Margaret Mary told her superior, Mother de Saumaise, about the visions and was treated with contempt. She was forbidden to carry out any of the religious devotions that had been requested of her in her visions. She became ill from the strain, and her superior, looking for a divine sign, vowed to believe the visions if Margaret Mary was cured. Margaret Mary prayed and recovered, and her superior kept her promise. There was a group within the convent who remained skeptical, however. Her superior ordered Margaret Mary to present her experiences to theologians, but they were judged to be delusions.
Blessed Claude de la Colombiere, a holy and experienced Jesuit, arrived as confessor to the nuns, and in him Margaret Mary recognized the understanding guide that had been promised to her in the visions. He became convinced that her experiences were genuine and adopted the teaching of the Sacred Heart that the visions had communicated to her. Her revelations were made known to the community when they were read aloud in the refectory from a book written by Blessed Claude. Her revelations in the open, she encouraged devotion to the Sacred Heart, especially among her novices, who observed the feast in 1685. A chapel was built in 1687 at Paray in honor of the Sacred Heart, and devotion began to spread in other convents of the Visitidines, as well as throughout France.
Margaret Mary became ill and died on October 17, 1690 during the fourth anointing step of the last rites. As she received the Last Sacrament, she said, “I need nothing but God, and to lose myself in the heart of Jesus.”
The devotion to the Sacred Heart of Jesus was officially recognized and approved by Pope Clement XIII in 1765, seventy-five years after her death. Margaret Mary was declared Venerable in March, 1824 by Pope Leo XII, and she was pronounced Blessed on September 18, 1864 by Pope Pius IX. The inauguration of the Feast of the Sacred Heart of Jesus occurred in 1856, and Margaret Mary was canonized by Benedict XV in 1920.
Restlessness Toward God~Directing Our Final Intentions Toward God
The Voice of Christ
My child, do not trust in your present feeling, for it will soon give way to another. As long as you live you will be subject to changeableness in spite of yourself. You will become merry at one time and sad at another, now peaceful but again disturbed, at one moment devout and the next indevout, sometimes diligent while at other times lazy, now grave and again flippant.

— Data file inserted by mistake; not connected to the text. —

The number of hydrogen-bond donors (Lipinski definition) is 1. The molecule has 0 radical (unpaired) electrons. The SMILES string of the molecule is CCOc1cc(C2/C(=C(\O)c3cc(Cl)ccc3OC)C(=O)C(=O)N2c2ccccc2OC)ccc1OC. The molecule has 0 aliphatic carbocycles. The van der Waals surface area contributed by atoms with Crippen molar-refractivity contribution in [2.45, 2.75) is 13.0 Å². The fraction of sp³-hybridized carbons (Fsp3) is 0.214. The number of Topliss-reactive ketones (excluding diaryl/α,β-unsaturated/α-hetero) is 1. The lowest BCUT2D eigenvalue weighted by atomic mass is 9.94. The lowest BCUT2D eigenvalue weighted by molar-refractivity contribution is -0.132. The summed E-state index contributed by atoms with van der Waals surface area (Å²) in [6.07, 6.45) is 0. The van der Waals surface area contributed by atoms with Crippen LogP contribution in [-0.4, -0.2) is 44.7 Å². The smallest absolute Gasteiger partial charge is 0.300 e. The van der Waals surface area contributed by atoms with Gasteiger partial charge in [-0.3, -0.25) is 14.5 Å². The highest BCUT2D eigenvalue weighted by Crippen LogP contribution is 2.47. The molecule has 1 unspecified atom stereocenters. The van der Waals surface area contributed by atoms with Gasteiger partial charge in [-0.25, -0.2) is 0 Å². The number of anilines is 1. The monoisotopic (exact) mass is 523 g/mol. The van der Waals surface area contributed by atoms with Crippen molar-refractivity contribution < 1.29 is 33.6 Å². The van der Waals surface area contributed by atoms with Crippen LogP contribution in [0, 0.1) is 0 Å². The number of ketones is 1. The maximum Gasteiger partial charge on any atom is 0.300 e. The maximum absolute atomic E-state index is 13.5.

But the man who is wise and whose spirit is well instructed stands superior to these changes. He pays no attention to what he feels in himself or from what quarter the wind of fickleness blows, so long as the whole intention of his mind is conducive to his proper and desired end. For thus he can stand undivided, unchanged, and unshaken, with the singleness of his intention directed unwaveringly toward Me, even in the midst of so many changing events. And the purer this singleness of intention is, with so much the more constancy does he pass through many storms.
But in many ways the eye of pure intention grows dim, because it is attracted to any delightful thing that it meets. Indeed, it is rare to find one who is entirely free from all taint of self-seeking. The Jews of old, for example, came to Bethany to Martha and Mary, not for Jesus’ sake alone, but in order to see Lazarus.
The eye of your intention, therefore, must be cleansed so that it is single and right. It must be directed toward Me, despite all the objects which may interfere.
~The Imitation of Christ~
St.John Bosco used to tell the boys who were under his care:
“Listen:There are two things the devil is deathly afraid of:fervent communions and frequent visits to Jesus in the Blessed Sacrament.
Do you want Our Lord to grant you many graces?Visit him often.
Do you want Him to grant you only a few?Visit him seldom.
Do you want the devil to attack you?Rarely visit the Blessed Sacrament.
Do you want the devil to flee from you?Visit Jesus often.
Do you want to overcome the devil?Take refuge at Jesus’ feet.
Do you want to be overcome by the devil?Give up visiting Jesus.
Visiting the Blessed Sacrament is essential,my dear boys,if you want to overcome the devil.Therefore make frequent visits to Jesus.If you do that,the devil will never prevail against you.”
Several saints are known to have exercised demons from the possessed,or banished evil spirits in apparitions,through the consecrated Host of the Blessed Sacrament.St.Bernard,St.John of the Cross,St.Francis de Sales,St.Peter of Verona,and others testified to the power of Our Lord’s Eucharistic presence.